Monday, May 19, 2014
I'm just on the point (fingers crossed/wood knocked upon) of having a client sign off on a project that has been a lot of fun, a 14-chapter children's historical fiction serial about a young fellow going off from Lachine, Quebec, into the high country as a voyageur in 1800.
Collaborating artist for the project has been Dylan Meconis, whom, had I not, a few years ago, signed her to a project about six weeks before she graduated from college, I wouldn't have had the brass to approach at this stage of her career.
As I was sorting through the endgame portion of the project, it occurred to me that most of the artists I've worked with have been cartoonists and that, in any case, you, Gentle Reader, might find some reflections on artist/writer collaboration of interest.
And let's start with the cartoonist part: I like working with web cartoonists because I can check up on them before the conversation even starts.
For all the (valid, IMHO) warnings about putting too many selfies of you with a Solo cup on Facebook, there is a distinct benefit of having a potential client/collaborator/partner Google you and find a cartoon that is of consistent quality and is updated regularly.
It's not that I'm insensitive to health issues, missing cats and family reunions, but I'm very sensitive to deadlines and pleasing the client. Never mind a resume: What you post is your resume, and the reward is being picked up by someone who believes in hiring the right person and then getting out of the way.
Which is today's topic.
Dylan, as said, was not even a starving artist yet when we did our first project, but rather a recommendation from my most frequent partner, Christopher Baldwin.
I had an artist drop out of a project late enough that I didn't have time to fiddle around finding a replacement. Chris was too busy, but gave me a couple of leads, high among which was a talented woman who already knew the subject area of mythology.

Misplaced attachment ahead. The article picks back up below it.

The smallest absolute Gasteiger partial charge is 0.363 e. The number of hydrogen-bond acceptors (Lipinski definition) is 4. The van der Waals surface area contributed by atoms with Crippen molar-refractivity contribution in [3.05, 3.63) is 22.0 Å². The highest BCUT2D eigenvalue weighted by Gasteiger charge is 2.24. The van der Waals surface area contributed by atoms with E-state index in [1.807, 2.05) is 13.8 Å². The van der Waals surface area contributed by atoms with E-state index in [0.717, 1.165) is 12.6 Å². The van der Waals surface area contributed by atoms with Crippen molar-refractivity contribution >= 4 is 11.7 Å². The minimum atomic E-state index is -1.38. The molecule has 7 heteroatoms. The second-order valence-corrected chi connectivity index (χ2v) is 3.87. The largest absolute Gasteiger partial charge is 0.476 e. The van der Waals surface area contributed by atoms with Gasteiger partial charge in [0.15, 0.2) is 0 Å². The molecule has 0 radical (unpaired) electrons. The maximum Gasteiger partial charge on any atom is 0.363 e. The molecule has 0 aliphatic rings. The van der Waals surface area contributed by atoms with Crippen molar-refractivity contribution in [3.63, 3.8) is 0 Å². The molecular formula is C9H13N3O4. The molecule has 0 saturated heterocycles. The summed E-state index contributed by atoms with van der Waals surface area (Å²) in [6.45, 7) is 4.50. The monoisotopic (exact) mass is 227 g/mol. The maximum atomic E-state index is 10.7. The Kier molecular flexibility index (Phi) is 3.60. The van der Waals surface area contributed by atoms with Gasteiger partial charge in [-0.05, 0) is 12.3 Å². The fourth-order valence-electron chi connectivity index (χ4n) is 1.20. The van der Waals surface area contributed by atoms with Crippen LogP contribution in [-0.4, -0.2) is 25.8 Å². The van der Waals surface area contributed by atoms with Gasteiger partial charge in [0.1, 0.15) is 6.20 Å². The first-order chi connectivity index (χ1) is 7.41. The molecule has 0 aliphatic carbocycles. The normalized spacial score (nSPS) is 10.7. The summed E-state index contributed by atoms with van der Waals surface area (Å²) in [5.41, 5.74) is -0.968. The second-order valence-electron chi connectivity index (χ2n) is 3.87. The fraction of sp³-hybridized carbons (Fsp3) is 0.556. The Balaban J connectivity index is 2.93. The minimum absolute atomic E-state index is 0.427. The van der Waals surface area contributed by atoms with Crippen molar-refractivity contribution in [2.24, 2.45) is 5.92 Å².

I don't know what Dylan's final grades were, considering that she squeezed this work in around finals, but she got high honors from me, because I didn't have to explain each story in the series. She already knew them well enough to add nuances that I wouldn't have requested.
I really only had to let her know, for instance, at what points I was breaking the story of Proserpina into separate parts and she would come up with one illustration showing the young girl being lured off into the hands of Pluto, and then another of her grieving mother, Ceres, wandering the world in the guise of an old woman and so forth.
Back he came, younger but still well-muscled as required (voyageurs regularly hauled 90-pound packs on portage, two at a time), but softer, and now carrying the paddle of a milieux rather than a gouvernail.
But I'm hesitant to interfere with more global choices and, unless asked, my practice is to send the chapter and let the artist decide what the illustration should be.
As they sit on shore waiting for their boss to decide how to unravel the mess, a hunting part of Beaver comes upon them. This is my favorite illustration in the story, perhaps because, when she submitted the sketches, Dylan warned me not to try to get more of the damaged canoe or unhappy voyageurs into the foreground, and she was, of course, absolutely right.
There was, in the text, a suggestion of puzzled bemusement, but the variation of appearance, pose and reaction among these four hunters is exactly and precisely why the writer needs to shut up, back off and let the artist do what she was brought in to do.